19. jnanian

    jnanian Advertiser Advertiser

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    yeah ... fuji only did c41 35mm ( and cn c41 if you asked )
    everything else went to kansas ...
     
  20. albada

    albada Subscriber

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    In all seriousness, seeing just one set of slides in the 1970's convinced me to switch to slide film. Well done slides look almost 3-d, with stunning colors.
    So why do I shoot just B&W and C-41 now? I dunno... convenience? More latitude? But I still love what reversal can do.

    Mark Overton
     
  21. chuck94022

    chuck94022 Subscriber

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    I think you should periodically cut more off for another round of testing. Each time see what comes back. Eventually you'll run out of film, and the whole exercise will be moot... :whistling:
     
  22. madgardener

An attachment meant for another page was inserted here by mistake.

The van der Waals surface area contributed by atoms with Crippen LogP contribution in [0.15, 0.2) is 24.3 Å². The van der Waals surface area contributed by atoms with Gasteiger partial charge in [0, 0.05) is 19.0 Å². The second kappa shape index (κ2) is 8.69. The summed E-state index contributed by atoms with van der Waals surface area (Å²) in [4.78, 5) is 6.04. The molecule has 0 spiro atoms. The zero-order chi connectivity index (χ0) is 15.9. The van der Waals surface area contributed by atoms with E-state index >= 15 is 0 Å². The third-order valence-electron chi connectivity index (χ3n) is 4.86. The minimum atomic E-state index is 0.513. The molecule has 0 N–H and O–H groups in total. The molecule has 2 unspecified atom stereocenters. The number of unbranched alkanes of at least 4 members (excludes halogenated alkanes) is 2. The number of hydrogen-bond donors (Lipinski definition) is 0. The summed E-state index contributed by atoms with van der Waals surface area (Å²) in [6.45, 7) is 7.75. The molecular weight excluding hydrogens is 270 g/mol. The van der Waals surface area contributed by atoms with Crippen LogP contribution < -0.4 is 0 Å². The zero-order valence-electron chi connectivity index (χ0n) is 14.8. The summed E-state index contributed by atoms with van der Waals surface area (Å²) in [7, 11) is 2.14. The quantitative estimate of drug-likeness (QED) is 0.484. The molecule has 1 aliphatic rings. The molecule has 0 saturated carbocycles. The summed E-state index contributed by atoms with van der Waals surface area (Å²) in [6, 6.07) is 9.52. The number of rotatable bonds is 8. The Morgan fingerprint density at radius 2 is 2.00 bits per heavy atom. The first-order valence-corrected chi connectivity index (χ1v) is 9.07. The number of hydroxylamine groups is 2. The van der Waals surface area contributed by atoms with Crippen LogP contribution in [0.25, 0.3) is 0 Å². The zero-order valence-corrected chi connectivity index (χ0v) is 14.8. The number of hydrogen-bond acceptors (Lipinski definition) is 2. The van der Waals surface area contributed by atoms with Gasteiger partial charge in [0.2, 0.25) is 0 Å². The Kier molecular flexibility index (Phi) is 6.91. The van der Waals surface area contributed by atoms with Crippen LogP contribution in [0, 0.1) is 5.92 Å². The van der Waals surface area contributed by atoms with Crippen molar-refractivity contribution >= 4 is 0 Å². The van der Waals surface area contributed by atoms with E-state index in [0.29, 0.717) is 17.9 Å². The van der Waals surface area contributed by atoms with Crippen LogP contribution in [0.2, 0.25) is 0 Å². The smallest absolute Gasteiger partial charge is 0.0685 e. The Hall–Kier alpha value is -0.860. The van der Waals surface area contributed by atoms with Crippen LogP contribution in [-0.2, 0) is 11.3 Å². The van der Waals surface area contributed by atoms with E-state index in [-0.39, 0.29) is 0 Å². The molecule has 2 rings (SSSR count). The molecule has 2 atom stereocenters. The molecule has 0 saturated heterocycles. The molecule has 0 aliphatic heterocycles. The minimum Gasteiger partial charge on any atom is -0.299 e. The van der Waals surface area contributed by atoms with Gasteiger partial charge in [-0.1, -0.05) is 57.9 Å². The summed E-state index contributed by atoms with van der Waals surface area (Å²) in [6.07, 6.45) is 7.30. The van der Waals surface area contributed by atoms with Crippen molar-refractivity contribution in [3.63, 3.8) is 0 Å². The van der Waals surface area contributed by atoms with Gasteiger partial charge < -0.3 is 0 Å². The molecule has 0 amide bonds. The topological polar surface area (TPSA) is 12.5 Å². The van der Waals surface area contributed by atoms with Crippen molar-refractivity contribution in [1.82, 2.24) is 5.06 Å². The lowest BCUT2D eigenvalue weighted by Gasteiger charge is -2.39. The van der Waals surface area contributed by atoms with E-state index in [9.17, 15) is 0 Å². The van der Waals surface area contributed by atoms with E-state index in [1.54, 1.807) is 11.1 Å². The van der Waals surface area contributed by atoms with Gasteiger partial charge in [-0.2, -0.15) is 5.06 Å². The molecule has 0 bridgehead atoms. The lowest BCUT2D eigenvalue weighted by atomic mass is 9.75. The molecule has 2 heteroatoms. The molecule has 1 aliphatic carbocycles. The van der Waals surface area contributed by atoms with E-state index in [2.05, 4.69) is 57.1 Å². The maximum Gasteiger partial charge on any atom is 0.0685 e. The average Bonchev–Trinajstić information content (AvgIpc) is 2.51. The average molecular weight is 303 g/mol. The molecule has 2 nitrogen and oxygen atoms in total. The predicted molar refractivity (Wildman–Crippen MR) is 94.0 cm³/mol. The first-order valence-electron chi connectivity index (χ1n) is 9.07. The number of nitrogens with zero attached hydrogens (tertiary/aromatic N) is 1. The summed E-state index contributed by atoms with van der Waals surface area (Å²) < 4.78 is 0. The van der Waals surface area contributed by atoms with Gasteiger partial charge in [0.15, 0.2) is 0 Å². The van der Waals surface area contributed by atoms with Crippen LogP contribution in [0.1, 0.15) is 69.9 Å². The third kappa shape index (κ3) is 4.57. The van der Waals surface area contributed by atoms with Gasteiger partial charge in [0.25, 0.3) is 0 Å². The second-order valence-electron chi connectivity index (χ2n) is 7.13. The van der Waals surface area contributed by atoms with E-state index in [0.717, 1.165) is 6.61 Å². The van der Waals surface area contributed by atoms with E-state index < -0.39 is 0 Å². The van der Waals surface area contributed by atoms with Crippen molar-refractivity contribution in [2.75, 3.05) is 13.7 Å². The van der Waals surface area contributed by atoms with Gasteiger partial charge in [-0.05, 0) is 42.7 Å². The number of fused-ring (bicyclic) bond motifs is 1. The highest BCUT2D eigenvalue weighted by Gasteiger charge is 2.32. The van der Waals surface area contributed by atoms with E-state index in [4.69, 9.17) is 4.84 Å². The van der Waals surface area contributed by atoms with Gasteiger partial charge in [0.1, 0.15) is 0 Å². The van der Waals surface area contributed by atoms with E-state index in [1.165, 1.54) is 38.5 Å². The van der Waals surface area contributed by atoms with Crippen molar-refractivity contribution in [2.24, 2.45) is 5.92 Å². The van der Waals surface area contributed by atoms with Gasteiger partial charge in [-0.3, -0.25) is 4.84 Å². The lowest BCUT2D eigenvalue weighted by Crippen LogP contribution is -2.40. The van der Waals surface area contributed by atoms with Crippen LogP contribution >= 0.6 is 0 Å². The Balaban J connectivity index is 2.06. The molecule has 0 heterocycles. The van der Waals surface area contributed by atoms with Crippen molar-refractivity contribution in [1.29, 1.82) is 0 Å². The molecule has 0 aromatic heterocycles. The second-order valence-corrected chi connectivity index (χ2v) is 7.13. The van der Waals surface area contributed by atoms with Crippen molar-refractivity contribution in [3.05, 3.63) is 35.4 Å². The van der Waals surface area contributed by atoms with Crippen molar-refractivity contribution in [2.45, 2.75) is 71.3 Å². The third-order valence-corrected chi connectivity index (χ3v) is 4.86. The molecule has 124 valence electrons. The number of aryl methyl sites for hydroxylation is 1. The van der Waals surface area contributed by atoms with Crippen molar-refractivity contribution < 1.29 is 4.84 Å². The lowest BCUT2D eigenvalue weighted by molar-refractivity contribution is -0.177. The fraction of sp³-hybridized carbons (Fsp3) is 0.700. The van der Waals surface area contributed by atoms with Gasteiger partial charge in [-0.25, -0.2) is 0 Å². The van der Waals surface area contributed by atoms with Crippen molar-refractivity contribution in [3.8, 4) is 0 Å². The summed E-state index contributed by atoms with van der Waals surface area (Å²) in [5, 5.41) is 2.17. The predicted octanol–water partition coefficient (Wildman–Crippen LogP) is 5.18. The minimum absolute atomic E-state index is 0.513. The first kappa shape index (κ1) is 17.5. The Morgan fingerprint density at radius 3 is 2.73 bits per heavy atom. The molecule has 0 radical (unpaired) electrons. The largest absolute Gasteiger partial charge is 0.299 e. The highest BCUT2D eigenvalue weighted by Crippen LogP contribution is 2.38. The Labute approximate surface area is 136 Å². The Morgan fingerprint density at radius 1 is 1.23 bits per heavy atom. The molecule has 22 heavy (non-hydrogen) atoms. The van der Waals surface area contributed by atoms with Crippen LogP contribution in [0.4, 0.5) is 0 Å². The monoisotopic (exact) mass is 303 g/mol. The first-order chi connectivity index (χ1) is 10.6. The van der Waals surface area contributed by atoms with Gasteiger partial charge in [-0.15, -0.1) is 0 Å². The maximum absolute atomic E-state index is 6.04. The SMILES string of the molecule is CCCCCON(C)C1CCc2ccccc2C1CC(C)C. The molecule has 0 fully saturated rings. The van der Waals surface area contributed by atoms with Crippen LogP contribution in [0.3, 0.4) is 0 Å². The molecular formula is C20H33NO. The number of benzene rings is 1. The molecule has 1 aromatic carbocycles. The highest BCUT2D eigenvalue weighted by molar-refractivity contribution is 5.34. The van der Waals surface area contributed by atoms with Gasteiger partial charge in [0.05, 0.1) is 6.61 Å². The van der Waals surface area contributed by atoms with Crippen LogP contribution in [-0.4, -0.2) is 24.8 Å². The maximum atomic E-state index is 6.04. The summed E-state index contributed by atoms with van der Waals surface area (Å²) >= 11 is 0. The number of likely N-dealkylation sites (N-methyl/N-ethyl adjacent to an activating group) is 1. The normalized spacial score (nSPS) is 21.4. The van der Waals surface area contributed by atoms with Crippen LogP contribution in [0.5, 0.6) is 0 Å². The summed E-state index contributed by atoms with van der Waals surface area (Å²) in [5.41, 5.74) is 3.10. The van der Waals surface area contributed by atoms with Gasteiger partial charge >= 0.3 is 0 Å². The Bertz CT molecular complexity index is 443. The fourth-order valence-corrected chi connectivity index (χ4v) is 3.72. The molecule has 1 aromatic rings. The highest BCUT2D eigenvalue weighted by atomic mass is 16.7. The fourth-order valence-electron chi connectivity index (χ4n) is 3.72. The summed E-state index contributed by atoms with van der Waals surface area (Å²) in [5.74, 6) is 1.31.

madgardener Member

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    I just got some slides back from Walmart. I used to send my slide film to York processing, but sometime in the past year, they stopped and I got the roll back. So I took the roll (Elite Chrome 400) to Walmart. There is a place in Illinois that I am thinking about sending my film to that still does E-6. I have a lot of slide film in my freezer that's approaching 2 years expired. My goal is to get it all used up before summer ends, and I can start the fall with some fresh Velvia.
     
  23. nickrapak

    nickrapak Member

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    I'm pretty sure there is a local lab in Allentown that does E-6, although I can't remember the name at the moment. If anything, I know of good labs in Philadelphia and Wilmington, DE that would be more than willing to process your film.
     
  24. megalime

    megalime Member

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    Is the magenta cast on the slide or just when you scan? My epson v500 gives all my color a magenta cast.
     
  25. ricardo12458

    ricardo12458 Member

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    The colours look fine IMO. Are you sure it has a colour cast? Maybe check your scanner settings? Velvia is a tad hard to scan.....:whistling:

    -R